WHO 50: 1983:
The Five Doctors.

TV The following was originally posted, on the 31st July 2001 when this blog was still cooking and I was trying to decide what it should be about.  I still can't decide.  But there it is, the fourth post.  Find it again below with some of the links updated for your convenience.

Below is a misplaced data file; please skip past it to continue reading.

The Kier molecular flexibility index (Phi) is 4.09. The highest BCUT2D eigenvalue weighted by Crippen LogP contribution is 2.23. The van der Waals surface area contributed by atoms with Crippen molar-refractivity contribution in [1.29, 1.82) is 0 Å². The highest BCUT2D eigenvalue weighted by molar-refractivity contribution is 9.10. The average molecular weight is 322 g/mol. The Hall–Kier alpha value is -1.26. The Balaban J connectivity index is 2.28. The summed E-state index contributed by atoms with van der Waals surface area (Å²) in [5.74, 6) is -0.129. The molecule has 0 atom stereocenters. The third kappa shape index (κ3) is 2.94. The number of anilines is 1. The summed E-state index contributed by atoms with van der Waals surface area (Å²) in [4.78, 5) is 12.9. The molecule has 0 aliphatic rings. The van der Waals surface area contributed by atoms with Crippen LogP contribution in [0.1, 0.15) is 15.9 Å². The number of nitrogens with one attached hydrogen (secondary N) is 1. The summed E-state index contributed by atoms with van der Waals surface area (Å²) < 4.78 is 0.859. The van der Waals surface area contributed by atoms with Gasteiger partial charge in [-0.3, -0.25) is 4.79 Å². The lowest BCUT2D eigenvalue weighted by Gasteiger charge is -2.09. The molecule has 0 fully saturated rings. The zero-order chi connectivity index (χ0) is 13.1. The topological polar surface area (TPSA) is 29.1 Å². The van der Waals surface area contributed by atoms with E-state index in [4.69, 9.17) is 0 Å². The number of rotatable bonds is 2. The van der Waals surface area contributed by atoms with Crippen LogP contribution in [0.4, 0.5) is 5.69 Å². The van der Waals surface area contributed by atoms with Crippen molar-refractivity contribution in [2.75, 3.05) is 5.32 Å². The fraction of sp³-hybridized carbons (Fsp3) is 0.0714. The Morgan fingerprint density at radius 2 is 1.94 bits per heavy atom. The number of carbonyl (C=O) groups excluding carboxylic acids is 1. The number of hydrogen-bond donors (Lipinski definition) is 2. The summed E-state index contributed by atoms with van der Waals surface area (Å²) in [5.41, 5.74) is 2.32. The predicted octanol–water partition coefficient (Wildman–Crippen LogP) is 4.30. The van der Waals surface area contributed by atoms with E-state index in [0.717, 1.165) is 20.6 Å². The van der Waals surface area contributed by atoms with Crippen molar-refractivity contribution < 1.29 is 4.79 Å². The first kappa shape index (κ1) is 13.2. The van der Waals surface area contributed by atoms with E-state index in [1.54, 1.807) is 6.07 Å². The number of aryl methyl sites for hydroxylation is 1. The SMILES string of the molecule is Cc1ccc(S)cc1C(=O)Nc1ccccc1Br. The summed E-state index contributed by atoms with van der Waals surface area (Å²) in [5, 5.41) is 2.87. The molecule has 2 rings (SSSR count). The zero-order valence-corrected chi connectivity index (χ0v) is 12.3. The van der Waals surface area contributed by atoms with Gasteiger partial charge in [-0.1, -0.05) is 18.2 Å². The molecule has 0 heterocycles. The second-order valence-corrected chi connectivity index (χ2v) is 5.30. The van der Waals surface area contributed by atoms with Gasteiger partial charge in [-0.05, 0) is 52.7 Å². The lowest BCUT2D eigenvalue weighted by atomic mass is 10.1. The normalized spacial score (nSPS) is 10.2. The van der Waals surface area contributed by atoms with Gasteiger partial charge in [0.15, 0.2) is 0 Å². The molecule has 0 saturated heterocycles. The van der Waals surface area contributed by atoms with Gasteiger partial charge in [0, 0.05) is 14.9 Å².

When the long-running science fiction series 'Doctor Who' reached its Twentieth Anniversary in 1983, there must have been only one idea at the forefront of the minds of then producer John Nathan-Turner and cohorts Eric Saward (script editor) and Terrance Dicks (writer). A story which would bring together all of the previous Doctors with the latest, and the more popular companions and monsters in a epic story. Seems like a perfectly reasonable idea. Little did they know what they had themselves in for. Which in a way makes 'The Five Doctors' quite idiosyncratic viewing - the main interest being the ingenuity of Dicks as he overcomes the obstacles which would be in the way of bringing a coherent story to the screen. For a start not all of the Doctors would be available. The first, William Hartnell, passed away some years before, and Tom Baker decided not to appear (a fit of hubris he would regret in later years). In the show then, Hartnell is replaced by Richard Hurndall, an apparent lookalike so wildly unlike Bill as to be a distraction. Baker's absense is explained through unseen footage from the unfinished adventure 'Shada' and a malfunction in the main baddies computer. There seem to be few monsters other than Cybermen, a Yeti and a Dalek. That's because all of the rights to these monsters have fallen to their creators and clearance to use must have been a nightmare. And then there are the companions. Believe it or not most don't appear because of other work commitments. So you're left with the then current companions, The Brigadier, fan favourite Sarah-Jane Smith, and Susan, The Doctor's ersatz granddaughter. When some other companions did become available at the last minute they were swiftly written in as 'illusions'. And the thing would appear as the centrepiece of the very first Children in Need appeal and so had to intelligible to a wider audience than usual. So it should a complete mess. And it is. But what a glorious mess. There is some nostalgia in seeing 'your Doctor' at work again even in a brief few scenes. And The Master is in top form. And without the need for a cliffhanger every twenty-five minutes the story has an extra pace - perfect for the post-Matrix generation...maybe...pick up the DVD if you can, for Peter Howell's haunting music - which strangely may be the highlight...

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